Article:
Author Archives: Gabe Habash

12 Books That End Mid-Sentence

Gabe Habash -- March 4th, 2014

Way back before The Sopranos made people angry/confused for cutting to black out of nowhere, books were messing with the heads of readers by daring to not use a period as the last typeset keystroke on the very last page. Here are 12 books that have no need for the standard last punctuation mark. Please help add to this list in the comments section–the lack of books by female authors is because I could not find any, not one, in hours and hours of searching.

Spoilers begin now.


The Castle by Franz Kafka (1926)

The Ending:

She held out her trembling hand to K. and had him sit down beside her, she spoke with great difficulty, it was difficult to understand her, but what she said

Why: Kafka died. There’s some debate about whether he would’ve even finished The Castle had he not died of tuberculosis–in a 1922 letter to his friend and executor Max Brod, he stated he was giving up on it. But Kafka also told Brod on multiple occasions that the ending would involve K. living and eventually dying in the village, culminating on K.’s death bed as he receives a notice from the castle that his “legal claim to live in the village was not valid, yet, taking certain auxiliary circumstances into account, he was permitted to live and work there.”


Dead Souls by Nikolai Gogol (1842)

The Ending:

Nothing will be successful until each one of us feels that, just as in the epoch when people took arms and rose up against the enemy, so he must rise up against falsity. As a Russian, as one bound to you by ties of blood, of one and the same blood, I now address you. I address those of you who have at least some notion of what nobility of mind is. I invite you to remember the duty each man faces in any place. I invite you to consider your duty more closely, and the obligation of your earthly service, because we all have only a dim idea of it now, and we hardly…

Why: It’s a big cliffhanger. Dead Souls was the first in a planned trilogy, and was meant to be a modern retelling of Inferno (while also containing Homeric aspects) as Chichikov travels around and encountering a series of strange townspeople and landowners. Gogol supposedly completed the trilogy’s second part (the corresponding Purgatorio volume, in which Chichikov undergoes his purification), but destroyed it right before dying. In her book Designing Dead Souls, Susanne Fusso argues that Gogol only would’ve continued with a Part Two and Part Three if the reading public embraced Part One, and that he intentionally broke off the narrative (something he’d done before) in Part One to see if they’d demand a Part Two. Continue reading

The Best Book You’ve Never Read: ‘Dancing Lessons for the Advanced in Age’

Gabe Habash -- February 12th, 2014


In 1997, a man fell from the fifth floor of the Bulovka hospital in Prague. He was, said witnesses, trying to feed the pigeons on his window sill when the table he was standing on slipped out from under him. The man was 82-year-old Bohumil Hrabal, called “one of the greatest living European prose writers” by Philip Roth and “Czechoslovakia’s greatest living writer” by Milan Kundera.

This is not an attempt to convince you that an author loved by a long list of writers and critics¹ is proof of his greatness. This is an attempt to get your to read Bohumil Hrabal’s Dancing Lessons for the Advanced in Age because it might be the funniest book you haven’t read. Continue reading

The 11 Most Anticipated Book Adaptations of 2014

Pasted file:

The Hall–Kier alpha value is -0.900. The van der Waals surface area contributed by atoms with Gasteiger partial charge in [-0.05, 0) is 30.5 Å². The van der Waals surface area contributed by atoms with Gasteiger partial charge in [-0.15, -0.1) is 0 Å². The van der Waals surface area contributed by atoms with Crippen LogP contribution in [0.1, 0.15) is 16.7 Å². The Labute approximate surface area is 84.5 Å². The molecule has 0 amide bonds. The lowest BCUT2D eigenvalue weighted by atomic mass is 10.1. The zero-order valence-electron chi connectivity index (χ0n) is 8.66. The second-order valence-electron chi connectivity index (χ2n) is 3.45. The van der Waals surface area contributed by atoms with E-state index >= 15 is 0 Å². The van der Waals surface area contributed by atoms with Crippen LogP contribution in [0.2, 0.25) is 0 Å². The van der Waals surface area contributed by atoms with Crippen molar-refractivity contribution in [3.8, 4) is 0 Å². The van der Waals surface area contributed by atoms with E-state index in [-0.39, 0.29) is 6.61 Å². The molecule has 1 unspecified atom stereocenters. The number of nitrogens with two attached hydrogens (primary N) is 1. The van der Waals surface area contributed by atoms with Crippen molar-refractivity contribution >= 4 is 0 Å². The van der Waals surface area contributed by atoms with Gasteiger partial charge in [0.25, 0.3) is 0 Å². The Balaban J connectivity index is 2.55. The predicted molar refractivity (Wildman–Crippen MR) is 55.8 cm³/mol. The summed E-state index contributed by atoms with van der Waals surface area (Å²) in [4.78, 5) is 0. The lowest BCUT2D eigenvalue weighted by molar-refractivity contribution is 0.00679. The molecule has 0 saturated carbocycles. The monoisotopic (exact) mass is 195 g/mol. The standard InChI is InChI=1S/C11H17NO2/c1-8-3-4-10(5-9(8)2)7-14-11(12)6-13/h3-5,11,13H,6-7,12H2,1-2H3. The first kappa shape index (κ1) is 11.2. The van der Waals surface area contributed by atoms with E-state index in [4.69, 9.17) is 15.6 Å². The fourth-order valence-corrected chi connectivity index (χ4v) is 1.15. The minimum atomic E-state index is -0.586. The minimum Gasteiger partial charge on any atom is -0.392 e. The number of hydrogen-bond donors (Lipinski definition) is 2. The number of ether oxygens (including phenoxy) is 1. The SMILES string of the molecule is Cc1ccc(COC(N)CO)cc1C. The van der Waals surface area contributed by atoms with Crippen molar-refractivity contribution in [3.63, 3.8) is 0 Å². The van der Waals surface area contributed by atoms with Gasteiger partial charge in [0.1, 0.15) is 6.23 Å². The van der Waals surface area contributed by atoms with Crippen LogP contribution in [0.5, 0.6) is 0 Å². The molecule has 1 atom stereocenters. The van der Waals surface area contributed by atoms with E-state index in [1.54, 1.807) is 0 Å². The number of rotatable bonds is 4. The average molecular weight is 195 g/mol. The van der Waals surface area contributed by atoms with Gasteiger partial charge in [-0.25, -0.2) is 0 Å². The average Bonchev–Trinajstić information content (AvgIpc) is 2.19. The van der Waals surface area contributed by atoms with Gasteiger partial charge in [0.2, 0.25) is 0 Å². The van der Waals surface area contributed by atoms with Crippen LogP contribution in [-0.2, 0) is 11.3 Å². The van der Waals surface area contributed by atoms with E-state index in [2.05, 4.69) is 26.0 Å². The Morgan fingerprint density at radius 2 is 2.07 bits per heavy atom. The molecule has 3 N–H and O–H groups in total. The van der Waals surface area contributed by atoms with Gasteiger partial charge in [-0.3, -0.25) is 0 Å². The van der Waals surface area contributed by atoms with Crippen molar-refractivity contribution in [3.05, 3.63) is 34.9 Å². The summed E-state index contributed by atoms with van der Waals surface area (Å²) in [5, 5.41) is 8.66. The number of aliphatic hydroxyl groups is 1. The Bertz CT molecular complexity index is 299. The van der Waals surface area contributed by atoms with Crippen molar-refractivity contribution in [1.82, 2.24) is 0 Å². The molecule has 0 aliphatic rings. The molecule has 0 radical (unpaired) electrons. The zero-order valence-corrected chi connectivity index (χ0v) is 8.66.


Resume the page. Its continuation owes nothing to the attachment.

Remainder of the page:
Gabe Habash -- January 22nd, 2014

Allright, allright, last year’s top 10 book to film adaptations picks came out 50-50: a few picks flopped (The Host–remember? That was a movie! And it came out less than a year ago!), a few brought in billions and billions as expected (Catching Fire), one offended everyone (The Wolf of Wall Street), and we’re still waiting on two movies that were supposed to come out in 2013 (Winter’s Tale and A Most Wanted Man). Hey, at least the list didn’t turn out as bad as The Counselor.

2014 will be better, I promise. And to make up for last year’s 10, there’s a bonus pick below. Here are 11 surefire winners.

Just missed the cut: Under the Skin, the moody alien movie where Scarlett Johansson is the alien; Black Mass, the Whitey Bulger movie that may or may not star Johnny Depp but likely won’t be out this year; Divergent, the biggest YA adaptation that’s not below; The Body Artist, the adaptation of DeLillo’s novella, starring Sigourney Weaver.

11. A Most Wanted Man (TBA 2014)

I know I’m breaking my rule of no repeats by putting A Most Wanted Man on 2013 and 2014, but I’m just going to let the trailer make the case. And if it’s anywhere near as good as Tinker Tailor Soldier Spy, it deserves a place in the top 10 of 2014.

A Most Wanted Man is still based on the book by John le Carré and still stars Philip Seymour Hoffman, Rachel McAdams, Robin Wright, Willem Dafoe, and Daniel Brühl.

10. The Two Faces of January (Spring 2014)


If you’re a Patricia Highsmith fan, 2014 brings not only an adaptation of her novel Carol (starring Cate Blanchett and Rooney Mara), but of The Two Faces of January, starring Viggo Mortensen, Oscar Isaac, and Kirsten Dunst.

The film takes place in 1962 with an American couple (Mortensen and Dunst) visiting Greece and meeting a scam artist (Isaac). Highsmithian intrigue follows. January is the directorial debut of Hossein Amini, probably best known for doing the Drive screenplay.

9. Far from the Madding Crowd (Spring 2014)


The fourth screen version of Thomas Hardy’s classic stars Carey Mulligan and Matthias Schoenaerts/Michael Sheen/Tom Sturridge as the three males who are romantically interested in her. Drama ensues. What makes this version particularly interesting is director Thomas Vinterberg, who just put out one of 2013′s best movies, The Hunt. Continue reading

The 9 Best Books That Don’t Exist

Gabe Habash -- January 8th, 2014